Uren, whose Port Elizabeth-based automation company exports manufacturing assembly solutions to 18 countries worldwide, beat out business leaders from Southern, West and East Africa for the overall title at the eighth annual continental awards.
These included fellow South African finalists Nampak CEO Andre de Ruyter, Likoebe Innovation Consultants founder Nneile Nkholise, and Nana Sebelo, CEO of Thata uBeke Manufacturing.
Speaking after the ceremony, Uren said the award was a “massive recognition for what Jendamark as a South African company, has achieved in the export market”.
Since co-founding the small automotive engineering firm in 1992, Uren and his fellow directors have grown the company into a global automation leader with local offices in PE, East London and Pretoria, and an international presence in Pune in India, Penzing in Germany, and Detroit in the USA. Today, exports account for more than 90% of the group’s business.
“The dedication and hard work of our home-grown talented team creates success. We operate in a very competitive manufacturing sector, and we succeed globally,” added Uren.
He attributed this success to balancing sound engineering solutions, driven by the latest Industry 4.0 technologies, with good financial direction.
While the economic outlook remained “tough”, Uren said having a global market strategy is continuing to prove to be best.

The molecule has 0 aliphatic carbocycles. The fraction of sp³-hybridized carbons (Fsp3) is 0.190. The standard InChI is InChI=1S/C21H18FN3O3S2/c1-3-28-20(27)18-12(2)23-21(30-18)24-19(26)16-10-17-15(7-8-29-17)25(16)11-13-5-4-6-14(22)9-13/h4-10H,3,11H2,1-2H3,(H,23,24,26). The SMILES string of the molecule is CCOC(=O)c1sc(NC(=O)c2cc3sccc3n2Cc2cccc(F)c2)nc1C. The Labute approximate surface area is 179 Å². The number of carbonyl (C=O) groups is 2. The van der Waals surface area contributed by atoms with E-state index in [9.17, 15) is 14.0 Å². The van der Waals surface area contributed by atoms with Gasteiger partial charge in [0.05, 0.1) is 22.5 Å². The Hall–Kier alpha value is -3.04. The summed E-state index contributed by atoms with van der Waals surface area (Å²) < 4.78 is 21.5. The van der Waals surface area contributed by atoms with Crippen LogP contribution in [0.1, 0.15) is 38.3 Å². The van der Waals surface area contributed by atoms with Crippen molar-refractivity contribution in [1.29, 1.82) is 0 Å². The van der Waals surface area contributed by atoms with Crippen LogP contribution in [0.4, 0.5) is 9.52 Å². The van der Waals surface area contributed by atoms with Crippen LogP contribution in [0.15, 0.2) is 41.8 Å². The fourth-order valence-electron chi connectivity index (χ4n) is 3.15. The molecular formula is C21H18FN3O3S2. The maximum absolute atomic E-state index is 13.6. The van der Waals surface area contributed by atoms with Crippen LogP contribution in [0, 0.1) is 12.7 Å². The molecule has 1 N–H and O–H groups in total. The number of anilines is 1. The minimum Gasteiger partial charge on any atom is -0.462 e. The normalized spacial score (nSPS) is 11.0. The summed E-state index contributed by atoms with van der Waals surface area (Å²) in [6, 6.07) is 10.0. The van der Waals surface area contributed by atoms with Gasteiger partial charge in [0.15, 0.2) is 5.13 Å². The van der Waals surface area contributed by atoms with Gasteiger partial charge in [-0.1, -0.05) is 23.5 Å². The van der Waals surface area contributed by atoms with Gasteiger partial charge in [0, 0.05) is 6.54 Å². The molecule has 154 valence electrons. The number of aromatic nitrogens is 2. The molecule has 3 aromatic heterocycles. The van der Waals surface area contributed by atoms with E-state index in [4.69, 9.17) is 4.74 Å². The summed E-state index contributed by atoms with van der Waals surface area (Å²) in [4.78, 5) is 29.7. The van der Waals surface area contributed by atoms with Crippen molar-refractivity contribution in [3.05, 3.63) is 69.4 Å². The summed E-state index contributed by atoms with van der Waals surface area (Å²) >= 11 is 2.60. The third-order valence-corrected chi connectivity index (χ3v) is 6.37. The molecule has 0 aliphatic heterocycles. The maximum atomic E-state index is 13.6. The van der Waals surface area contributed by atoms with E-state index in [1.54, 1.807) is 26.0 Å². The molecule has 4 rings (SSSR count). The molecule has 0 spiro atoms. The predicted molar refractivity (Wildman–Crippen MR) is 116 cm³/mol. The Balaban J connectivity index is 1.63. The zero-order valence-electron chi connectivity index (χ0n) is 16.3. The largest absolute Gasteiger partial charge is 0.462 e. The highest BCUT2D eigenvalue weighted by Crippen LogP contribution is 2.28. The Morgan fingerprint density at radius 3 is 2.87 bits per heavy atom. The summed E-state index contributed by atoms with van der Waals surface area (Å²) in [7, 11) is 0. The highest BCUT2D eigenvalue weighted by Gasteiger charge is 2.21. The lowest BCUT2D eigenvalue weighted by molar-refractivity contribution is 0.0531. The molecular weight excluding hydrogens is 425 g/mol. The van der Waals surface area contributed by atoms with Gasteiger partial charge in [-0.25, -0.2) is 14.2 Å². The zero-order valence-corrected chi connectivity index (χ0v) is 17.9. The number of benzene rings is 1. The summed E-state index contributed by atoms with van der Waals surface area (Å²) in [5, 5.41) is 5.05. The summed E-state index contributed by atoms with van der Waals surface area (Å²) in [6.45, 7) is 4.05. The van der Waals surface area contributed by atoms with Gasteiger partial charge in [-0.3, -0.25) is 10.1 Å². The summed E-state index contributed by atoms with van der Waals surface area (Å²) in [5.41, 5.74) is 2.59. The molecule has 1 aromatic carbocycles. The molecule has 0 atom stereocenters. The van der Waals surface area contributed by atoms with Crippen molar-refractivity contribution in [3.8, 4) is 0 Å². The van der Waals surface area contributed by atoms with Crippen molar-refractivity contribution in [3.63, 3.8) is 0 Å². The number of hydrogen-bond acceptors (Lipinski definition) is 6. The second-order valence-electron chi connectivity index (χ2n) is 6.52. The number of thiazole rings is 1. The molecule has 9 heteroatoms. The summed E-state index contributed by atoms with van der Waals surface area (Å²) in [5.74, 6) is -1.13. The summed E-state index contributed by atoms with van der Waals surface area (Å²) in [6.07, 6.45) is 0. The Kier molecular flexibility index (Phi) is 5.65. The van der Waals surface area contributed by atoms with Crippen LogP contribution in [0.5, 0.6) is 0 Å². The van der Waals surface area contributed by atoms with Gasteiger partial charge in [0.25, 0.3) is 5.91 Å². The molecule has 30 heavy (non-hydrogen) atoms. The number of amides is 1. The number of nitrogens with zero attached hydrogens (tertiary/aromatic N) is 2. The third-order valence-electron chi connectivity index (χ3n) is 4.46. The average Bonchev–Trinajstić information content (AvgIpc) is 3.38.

“We need to believe in ourselves and our local talent and apply ourselves to the available global markets.”
He said investing in Industry 4.0 was the competitive edge that would help attract investment and transform South African businesses and the continent, enabling on-the-job upskilling and job creation through skills development using virtual reality and augmented reality technology, among other high-tech tools.
“Industry 4.0 and how it pertains to the South African environment is the next big thing for us. It’s not about automation but about developing software technologies that can help our various industries and country become more efficient, effective, and transformed. Together, we can change the landscape, but we have to move quickly or that landscape will become barren.”
On a personal level, Uren, 53, said his award showed that anyone could make it.
“As someone who was classified as ‘coloured’, I come from an underprivileged background. There were no silver spoons, just having the correct intent, hard work and taking advantage of the opportunities I got.
“Today, there are fewer barriers than before and with the technologies that are available to most, young people have amazing tools to succeed. I have hope and proof that it’s possible.”